When I went to lunch after the panel with four Rothbardian TES members I was not asked once to recommend an “Austrian” graduate program–much to my surprise and delight. Rather the discussion revolved around the pros and cons of the grad programs they themselves had researched and applied to. None of them fretted that he would be “intellectually isolated”–a ridiculous complaint in this age of the Internet , Facebook networking, Mises.org, etc.
Nor did I hear any fear expressed that they would face hostility and resentment from faculty and fellow grad students. After all these students had sufficient intellectual fortitude to live and thrive, lead a well-funded student organization, and teach themselves and others Misesian-Rothbardian economics at a major urban university with no Austrians or libertarians whatever on the faculty. In fact my two co-panelists were left-leaning poli sci professors–one extremely so–who were seemingly pleased with the intellectual excitement and diversity these students brought to the campus. The TES was also able to engage as moderator a leading business and economics columnist for the Philadelphia Inquirer.
Here is one last example of the promising trend Iam talking about. Three weeks ago, I participated in a panel on the Global Recession at Stockton State College in New Jersey, sponsored by the Stockton Economics Society, the student economics club. I was invited by a freshman who is a hard-core Rothbardian and will be attending Mises University this summer. He too recognizes that he requires math skills to maximize his chances for admission to a good graduate program and is planning on combining a math minor with his economics major. The former coordinator of the department is a friend of mine and a quantitative economist herself who is sympathetic to Austrian economics. She will help shepherd our young Rothbardian through the requisite math courses.
It has become increasingly clear to myself and other senior Austrian economists over the past decade that advising Austrian-oriented undergraduates to enroll in specific graduate programs based on the number of Austrian, Austrian-friendly, or free-market economists that are on the faculty is a strategy doomed to failure. It is, therefore, very encouraging that Austrian undergrads have begun to recognize this on their own and, without any prompting, are turning their backs on this strategy.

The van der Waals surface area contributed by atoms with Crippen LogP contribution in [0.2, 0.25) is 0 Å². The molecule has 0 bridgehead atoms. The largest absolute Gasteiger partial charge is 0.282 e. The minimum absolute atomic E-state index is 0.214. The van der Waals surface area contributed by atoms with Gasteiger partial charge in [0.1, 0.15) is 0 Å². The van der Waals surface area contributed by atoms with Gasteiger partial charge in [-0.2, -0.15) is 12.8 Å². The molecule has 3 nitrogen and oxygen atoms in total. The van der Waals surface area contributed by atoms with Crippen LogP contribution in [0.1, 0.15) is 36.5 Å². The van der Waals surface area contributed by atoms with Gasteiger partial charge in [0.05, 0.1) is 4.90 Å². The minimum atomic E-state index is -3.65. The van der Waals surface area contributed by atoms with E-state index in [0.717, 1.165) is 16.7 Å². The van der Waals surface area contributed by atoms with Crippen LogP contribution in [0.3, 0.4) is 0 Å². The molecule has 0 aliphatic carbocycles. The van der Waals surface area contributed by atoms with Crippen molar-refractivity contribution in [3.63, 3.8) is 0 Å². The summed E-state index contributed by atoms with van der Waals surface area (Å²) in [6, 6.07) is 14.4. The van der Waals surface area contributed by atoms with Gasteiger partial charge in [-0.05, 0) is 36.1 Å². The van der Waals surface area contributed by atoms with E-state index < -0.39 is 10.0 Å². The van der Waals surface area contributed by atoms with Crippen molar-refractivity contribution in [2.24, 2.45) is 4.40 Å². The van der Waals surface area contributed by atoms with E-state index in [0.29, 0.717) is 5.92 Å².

In sharp contrasts, the enthusiastic and impressionable young Misesian-Rothbardians who enroll in so-called “Austrian” programs are invariably misled by the charisma, reputation or rhetoric of particular professors into thinking that what they are being taught is “Austrian” economics when in fact it is almost always a potpourri of different approaches combined with a libertarian bias toward policy analysis Moreover, the advice to seek out programs by counting the number of self-identified Austrians on the faculty severely and needlessly limits the number and quality of graduate programs that the student applies to. It is far better for students with a serious interest in pursuing a vocation in Austrian economics to be encouraged to explore the full range of mainstream graduate programs available, including applied economics, real estate and regional economics, management, entrepreneurship, organizations and institutions, business strategy, etc, with the understanding that these are simply alternative means to their goal of teaching and doing research in Austrian economics. Moreover, because Austrian economics is a unified body of theory with analytical implications for all of these real-world topics, the young Austrian with the requisite math skills has a comparative advantage in writing a dissertation and peer-reviewed papers in these diverse areas. It is far better to learn math than to unlearn the Austrian economic theory that one once knew as an undergraduate.